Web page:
A DIFFERENT VIEW - Visiting another home a challenge to blind

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Have you ever thought what it might be like for a blind person to enter a house he has never been in before? This can be challenging, interesting, confusing and at times, even amusing, as a recent weekend visiting family might show.

First, I had to remember that the short, front sidewalk had one step, then about two feet farther, another three steps. Then, after walking across the porch, I needed to make another step up into the house. Though I had my guide dog, he really was as confused as I, at least in the beginning, as it was all new to him too. In time we almost learned where to go when wanting to reach certain rooms or chairs in a room but even on my last day there I had to be careful.

It was a modest two-story house with living room, dining room, kitchen and a bathroom on the main floor. At the top of the stairs was a small mostly open area with soft chairs and love seats for visiting or watching the television. From here for sighted folk it was easy to find any room, but this was not the case for me. First my guide had no idea where I wanted to go until he learned a few new words which, if I remembered I would repeat to him when I wanted his guiding. When reaching the second floor we had to make a right turn and go a little distance and then slightly right again and into the room we had. But to go to the other end of the upstairs hall we had to make the same first right turn but then make an almost 90 degree turn left to go down the hall to the other rooms. But without seeing. it can be difficult to know just what turn to make, especially when also walking around some chairs and love seats.

Of course there was one other problem; there was a lovely cat. She would cry and I would stoop and pet her for several minutes wile she purred loudly and showed her enjoyment. But when my guide approached, this loving cat hissed at him. Thus my guide did all he could to avoid her, even if this meant taking me the wrong way or into the wrong room.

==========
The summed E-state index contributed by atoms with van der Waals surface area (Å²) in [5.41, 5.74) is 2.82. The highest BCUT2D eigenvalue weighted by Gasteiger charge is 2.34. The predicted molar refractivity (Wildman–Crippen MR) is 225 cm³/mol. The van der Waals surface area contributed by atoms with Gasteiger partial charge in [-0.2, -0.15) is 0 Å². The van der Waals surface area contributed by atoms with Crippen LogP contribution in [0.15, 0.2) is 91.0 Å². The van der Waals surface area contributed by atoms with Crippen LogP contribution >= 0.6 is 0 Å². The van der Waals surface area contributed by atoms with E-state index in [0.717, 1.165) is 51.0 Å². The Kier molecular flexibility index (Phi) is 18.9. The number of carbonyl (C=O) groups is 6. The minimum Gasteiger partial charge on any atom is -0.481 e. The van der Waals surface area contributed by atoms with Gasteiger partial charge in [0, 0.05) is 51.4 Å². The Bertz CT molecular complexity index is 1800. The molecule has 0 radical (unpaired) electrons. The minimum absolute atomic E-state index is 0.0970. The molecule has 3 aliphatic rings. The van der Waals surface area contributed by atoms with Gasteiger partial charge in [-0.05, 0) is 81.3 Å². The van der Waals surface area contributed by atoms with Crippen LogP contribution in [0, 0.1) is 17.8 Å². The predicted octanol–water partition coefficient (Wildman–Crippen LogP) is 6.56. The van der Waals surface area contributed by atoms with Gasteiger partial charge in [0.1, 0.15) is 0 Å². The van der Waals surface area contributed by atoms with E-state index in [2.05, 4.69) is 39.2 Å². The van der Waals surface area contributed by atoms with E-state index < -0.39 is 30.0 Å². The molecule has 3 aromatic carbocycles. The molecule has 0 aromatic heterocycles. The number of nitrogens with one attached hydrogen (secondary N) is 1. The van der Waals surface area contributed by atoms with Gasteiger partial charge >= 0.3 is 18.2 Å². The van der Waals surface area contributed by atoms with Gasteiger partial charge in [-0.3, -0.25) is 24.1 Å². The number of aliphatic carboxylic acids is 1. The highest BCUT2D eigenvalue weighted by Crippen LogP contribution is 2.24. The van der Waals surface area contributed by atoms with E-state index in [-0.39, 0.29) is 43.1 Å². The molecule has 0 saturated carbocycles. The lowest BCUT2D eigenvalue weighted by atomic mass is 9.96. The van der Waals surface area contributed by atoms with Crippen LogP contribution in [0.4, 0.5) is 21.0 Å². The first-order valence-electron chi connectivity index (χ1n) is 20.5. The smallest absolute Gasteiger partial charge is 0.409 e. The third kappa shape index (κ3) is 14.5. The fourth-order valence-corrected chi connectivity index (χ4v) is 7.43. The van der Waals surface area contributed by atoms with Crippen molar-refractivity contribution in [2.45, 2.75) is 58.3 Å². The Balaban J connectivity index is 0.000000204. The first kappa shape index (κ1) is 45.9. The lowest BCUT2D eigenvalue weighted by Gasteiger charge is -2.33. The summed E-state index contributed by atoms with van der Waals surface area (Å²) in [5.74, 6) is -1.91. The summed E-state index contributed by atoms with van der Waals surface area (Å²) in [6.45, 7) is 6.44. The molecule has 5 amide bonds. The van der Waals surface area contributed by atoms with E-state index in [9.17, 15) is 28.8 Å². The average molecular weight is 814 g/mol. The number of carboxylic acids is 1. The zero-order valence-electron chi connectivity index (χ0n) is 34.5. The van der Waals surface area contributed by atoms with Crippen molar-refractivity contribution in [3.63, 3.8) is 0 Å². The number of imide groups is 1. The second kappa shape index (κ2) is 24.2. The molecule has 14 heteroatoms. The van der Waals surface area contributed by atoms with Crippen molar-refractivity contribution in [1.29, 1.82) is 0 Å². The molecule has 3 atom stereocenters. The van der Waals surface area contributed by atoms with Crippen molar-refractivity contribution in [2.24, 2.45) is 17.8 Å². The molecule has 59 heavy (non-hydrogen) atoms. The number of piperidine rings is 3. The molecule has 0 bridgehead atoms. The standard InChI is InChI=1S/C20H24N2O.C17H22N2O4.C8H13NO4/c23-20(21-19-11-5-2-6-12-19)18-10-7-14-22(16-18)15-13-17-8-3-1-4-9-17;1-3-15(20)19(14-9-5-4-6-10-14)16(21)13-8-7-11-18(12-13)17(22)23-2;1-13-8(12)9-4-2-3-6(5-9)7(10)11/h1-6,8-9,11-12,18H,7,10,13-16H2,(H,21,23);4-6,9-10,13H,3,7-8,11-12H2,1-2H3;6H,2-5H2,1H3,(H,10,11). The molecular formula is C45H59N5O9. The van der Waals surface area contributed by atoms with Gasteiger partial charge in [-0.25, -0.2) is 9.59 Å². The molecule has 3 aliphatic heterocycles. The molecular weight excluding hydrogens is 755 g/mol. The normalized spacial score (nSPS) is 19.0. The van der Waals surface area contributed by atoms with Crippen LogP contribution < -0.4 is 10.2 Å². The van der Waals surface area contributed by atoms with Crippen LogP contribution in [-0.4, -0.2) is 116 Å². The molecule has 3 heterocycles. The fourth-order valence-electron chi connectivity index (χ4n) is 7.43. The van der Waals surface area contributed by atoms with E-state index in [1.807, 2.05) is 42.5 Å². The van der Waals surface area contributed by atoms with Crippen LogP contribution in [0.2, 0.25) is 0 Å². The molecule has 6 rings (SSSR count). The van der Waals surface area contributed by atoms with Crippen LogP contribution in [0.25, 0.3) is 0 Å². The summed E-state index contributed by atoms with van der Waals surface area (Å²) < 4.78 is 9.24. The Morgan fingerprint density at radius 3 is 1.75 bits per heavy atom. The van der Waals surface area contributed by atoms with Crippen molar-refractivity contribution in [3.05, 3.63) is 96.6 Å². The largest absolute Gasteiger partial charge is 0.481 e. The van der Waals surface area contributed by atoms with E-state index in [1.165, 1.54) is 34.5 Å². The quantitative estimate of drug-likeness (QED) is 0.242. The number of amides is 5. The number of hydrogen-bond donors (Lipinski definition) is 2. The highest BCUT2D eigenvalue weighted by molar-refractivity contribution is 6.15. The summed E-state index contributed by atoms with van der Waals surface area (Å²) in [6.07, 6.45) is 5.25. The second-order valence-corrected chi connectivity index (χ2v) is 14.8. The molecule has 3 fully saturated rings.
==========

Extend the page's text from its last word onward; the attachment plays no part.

Just when I began to find confidence in my ability to navigate this house, something would happen to douse this feeling. Take the time the cat was sitting near the top of the stairs and I wanted my guide to take me down the steps. First I found myself in another room; from the carpet beneath my feet I knew it was another bedroom. At the next stop, the tile floor told me I was either in the bathroom or utility room. Finally my guide decided to get me to the stairs but the cat remained in her place, obviously enjoying herself. Well my guide made a fast swing to the left that nearly had me down the steps before I had time to know they were there. Fortunately my hand found the banister and everything was fine.

Another time my guide took me to another person instead of into my room, that is until I corrected him; then he took me into the room.

Our last day there I felt almost sure of where I was when wandering around on the first floor: I had no problem once in the bedroom to find the bed or even get in the bathroom. But up to my last day I could still get lost in the short distance from the bedroom door to the head of the stairs, that is unless I could hear some noise coming from where I wanted to go. When going to the bedroom, if I paid attention and the blower in the utility room was running, I could usually find the right bedroom door.

So it can be interesting for a blind person to find his way around in a "strange" house. If you, sighted, have a blind person with you, give close attention to seeing that he can navigate safely. If you are blind, then know if you are confused as to where you should go or if you can't find the door, just remember you are not alone. But given time you will once again be able to navigate swiftly through the house without bumping too many corners.

Make the best of this day, enjoy life.

Ernie Jones, a registered nurse, retired early due to vision loss. He and his family moved here in 1986. He can be reached at theolcrow@charter.net or 529-9252.

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